Review: HTC One for Sprint
Updated: Added more sample photos / Updated HDR photo section with response from HTC Updated noon, April 8, to reflect Sprint-specific model.
The One is HTC's new flagship Android phone for 2013. It has a slick unibody metal design and cutting-edge specs and features. Phone Scoop takes the Sprint version for a spin in this full review.
Ed note: Phone Scoop has already previewed a near-final version of the HTC One. This full review is of a final version of the HTC One optimized for Sprint's network. We were able to test it in New Jersey and in San Francisco to get a good feel for the network and signal performance, and other properties that make this device unique to Sprint.
Is It Your Type?
The One is quite simply a flagship. Like the iPhone and Samsung's Galaxy S series, it should do everything. It's for people who want the best, but it's also for everyone. If you're on a tight budget - especially without a contract to lower the price - then this might not be the phone for you. But if you can afford it - and you're not put off by phones large enough to house a 4.7-inch display - then this phone is aimed at you.
The unique, mostly-metal, mostly-unibody design is one of the selling points of the One. It feels different than anything else, and - for the most part - it feels great. It comes close to matching the finely-crafted feel of the iPhone 5. HTC used a unique manufacturing technique to bond the metal back to the white plastic bands that traverse the back and form the sides. The transition from metal to plastic is seamless in a way rarely seen.
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Unfortunately, that process has limits. That limit is the front of the phone. Specifically, the metal parts above and below the screen didn't fit the rest of the phone quite as smoothly. These imperfections are small and normal in most phones. Still, the design and build quality of the One is leagues better than the vast majority of phones; at the end of the day, it feels great.
It's a big phone, as you would expect from any phone with a 4.7-inch display. But it's remarkably thin and the curve of the back helps it feel even thinner and slip into any pocket with ease. It's heavy enough to feel substantial and solid, but not so heavy as to weigh down your pocket. The smooth matte finish of the metal back feels sublime and looks great (especially since it doesn't pick up fingerprints.)
The trade-off with a phone this thin, curvy, and sleek, is that everything it sealed inside. You can't access the battery, and there's no memory card slot. The micro-SIM card has a tray on the left side you can access with an included tool or paperclip.
versus the competition
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For me, phones with a 4.7-inch or larger display are still simply too big. The problem is one-handed use; it's difficult and slow, and the phone feels unbalanced in my hand, leaving me constantly terrified it will slip from my hand. But according to the sales figures for huge phones, I'm in the minority, so I'll shut up about that now.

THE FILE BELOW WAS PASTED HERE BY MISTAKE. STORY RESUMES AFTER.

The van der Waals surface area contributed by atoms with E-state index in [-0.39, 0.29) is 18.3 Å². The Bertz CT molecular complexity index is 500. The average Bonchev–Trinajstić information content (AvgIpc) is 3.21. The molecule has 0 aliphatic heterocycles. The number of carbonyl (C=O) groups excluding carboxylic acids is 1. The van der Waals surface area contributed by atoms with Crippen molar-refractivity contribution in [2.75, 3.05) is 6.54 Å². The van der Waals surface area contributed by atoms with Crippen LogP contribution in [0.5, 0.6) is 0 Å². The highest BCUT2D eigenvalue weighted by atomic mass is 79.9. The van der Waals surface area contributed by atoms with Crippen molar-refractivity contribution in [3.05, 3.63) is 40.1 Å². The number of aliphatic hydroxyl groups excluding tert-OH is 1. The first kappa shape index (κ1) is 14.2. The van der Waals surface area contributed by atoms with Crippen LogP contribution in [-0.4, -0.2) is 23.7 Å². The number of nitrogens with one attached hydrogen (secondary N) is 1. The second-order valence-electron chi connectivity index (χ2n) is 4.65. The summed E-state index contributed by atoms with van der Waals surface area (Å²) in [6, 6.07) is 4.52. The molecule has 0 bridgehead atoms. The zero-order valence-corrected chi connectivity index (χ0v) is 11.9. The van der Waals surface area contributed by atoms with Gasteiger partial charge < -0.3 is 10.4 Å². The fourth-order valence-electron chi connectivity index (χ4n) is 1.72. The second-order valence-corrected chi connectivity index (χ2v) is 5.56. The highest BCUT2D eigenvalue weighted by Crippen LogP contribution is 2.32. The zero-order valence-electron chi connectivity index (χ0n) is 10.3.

The display glass may look like it runs seamlessly from side to side, but the glass is framed by bands of glossy black plastic at the left and right edges. You have to look very closely to tell for sure; the visual effect is seamless. But the slight ridge where the plastic sticks up higher than the glass is easy to feel with your thumb. It's not sharp, nor is it noticeable during normal use, even doing sideways swipes. Manufacturers often use this raised-edge trick to help protect the glass from scratches when you place the phone screen-down on a table.
The lock button is on the top. It's made of glossy black plastic, because it doubles as the infrared transceiver for controlling your home theater. The button is very flush, sticking up only a tiny fraction of a millimeter. Yet the action is tight, working well once you know where to press (something you'll no doubt learn very quickly.) The volume keys have similar height and action. However, they're much trickier to find with your finger because of their location. HTC has given the volume control a fine texture to differentiate the volume buttons from the smooth side of the phone. If you can't feel the button texture, good luck adjusting the volume without looking. You'll never feel the volume buttons through gloves. Nor can you feel the lock button through gloves, but mashing the upper left corner works just fine.
The two - yes, just two - Android buttons below the display are capacitive, and backlit. Of course there's a back button, and home. The home key can be double-tapped to bring up the multi-tasking menu, and I'm just fine with that. I miss the search key, but that's Google's fault, not HTC's. You can press and hold the home key to activate Google Now and all of its magic voice-activated powers. By placing the home key off-center, however, many users will need to retrain their thumb muscles. This is an aggravating design choice made by HTC.
|Why are ALL phones too big?||bofis||
|No Sprint LTE in San Francisco? Huh?||WiWavelength||
|Can someone verify for sure which WCDMA/UMTS bands are in this unit.||PhoneMaster||
|New camera samples||Rich Brome||
|All USA reviews seem to have had European models - worrying?||silas184||
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